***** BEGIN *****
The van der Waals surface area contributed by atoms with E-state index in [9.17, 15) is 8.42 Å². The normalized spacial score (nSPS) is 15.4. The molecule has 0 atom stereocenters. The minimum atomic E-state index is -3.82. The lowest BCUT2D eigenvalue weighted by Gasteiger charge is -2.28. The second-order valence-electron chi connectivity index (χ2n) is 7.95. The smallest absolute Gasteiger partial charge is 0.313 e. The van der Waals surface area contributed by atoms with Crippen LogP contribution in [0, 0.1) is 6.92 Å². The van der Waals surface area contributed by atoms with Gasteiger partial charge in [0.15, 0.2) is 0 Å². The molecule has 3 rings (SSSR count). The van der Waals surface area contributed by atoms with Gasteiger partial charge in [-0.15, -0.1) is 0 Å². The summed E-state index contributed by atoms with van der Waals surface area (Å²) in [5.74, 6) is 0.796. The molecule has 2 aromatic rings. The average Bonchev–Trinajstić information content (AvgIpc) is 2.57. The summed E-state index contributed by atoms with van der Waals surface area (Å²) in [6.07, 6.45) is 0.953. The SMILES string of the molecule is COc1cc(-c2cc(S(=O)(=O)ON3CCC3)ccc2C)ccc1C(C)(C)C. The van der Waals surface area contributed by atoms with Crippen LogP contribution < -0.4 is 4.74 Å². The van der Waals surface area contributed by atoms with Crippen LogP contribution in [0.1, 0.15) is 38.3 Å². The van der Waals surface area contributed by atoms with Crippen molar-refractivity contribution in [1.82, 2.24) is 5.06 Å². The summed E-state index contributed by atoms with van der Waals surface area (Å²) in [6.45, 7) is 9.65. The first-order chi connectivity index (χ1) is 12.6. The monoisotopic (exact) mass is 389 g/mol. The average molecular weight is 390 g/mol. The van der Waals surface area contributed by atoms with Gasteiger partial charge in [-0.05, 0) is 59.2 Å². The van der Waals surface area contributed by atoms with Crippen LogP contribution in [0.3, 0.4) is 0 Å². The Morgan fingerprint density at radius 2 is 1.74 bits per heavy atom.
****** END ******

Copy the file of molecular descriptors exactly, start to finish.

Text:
The van der Waals surface area contributed by atoms with E-state index in [9.17, 15) is 8.42 Å². The normalized spacial score (nSPS) is 15.4. The molecule has 0 atom stereocenters. The minimum atomic E-state index is -3.82. The lowest BCUT2D eigenvalue weighted by Gasteiger charge is -2.28. The second-order valence-electron chi connectivity index (χ2n) is 7.95. The smallest absolute Gasteiger partial charge is 0.313 e. The van der Waals surface area contributed by atoms with Crippen LogP contribution in [0, 0.1) is 6.92 Å². The van der Waals surface area contributed by atoms with Gasteiger partial charge in [0.15, 0.2) is 0 Å². The molecule has 3 rings (SSSR count). The van der Waals surface area contributed by atoms with Gasteiger partial charge in [-0.15, -0.1) is 0 Å². The summed E-state index contributed by atoms with van der Waals surface area (Å²) in [5.74, 6) is 0.796. The molecule has 2 aromatic rings. The average Bonchev–Trinajstić information content (AvgIpc) is 2.57. The summed E-state index contributed by atoms with van der Waals surface area (Å²) in [6.07, 6.45) is 0.953. The SMILES string of the molecule is COc1cc(-c2cc(S(=O)(=O)ON3CCC3)ccc2C)ccc1C(C)(C)C. The van der Waals surface area contributed by atoms with Crippen LogP contribution < -0.4 is 4.74 Å². The van der Waals surface area contributed by atoms with Crippen LogP contribution in [0.1, 0.15) is 38.3 Å². The van der Waals surface area contributed by atoms with Crippen molar-refractivity contribution in [1.82, 2.24) is 5.06 Å². The summed E-state index contributed by atoms with van der Waals surface area (Å²) in [6.45, 7) is 9.65. The first-order chi connectivity index (χ1) is 12.6. The monoisotopic (exact) mass is 389 g/mol. The average molecular weight is 390 g/mol. The van der Waals surface area contributed by atoms with Gasteiger partial charge in [-0.05, 0) is 59.2 Å². The van der Waals surface area contributed by atoms with Crippen LogP contribution in [0.3, 0.4) is 0 Å². The Morgan fingerprint density at radius 2 is 1.74 bits per heavy atom.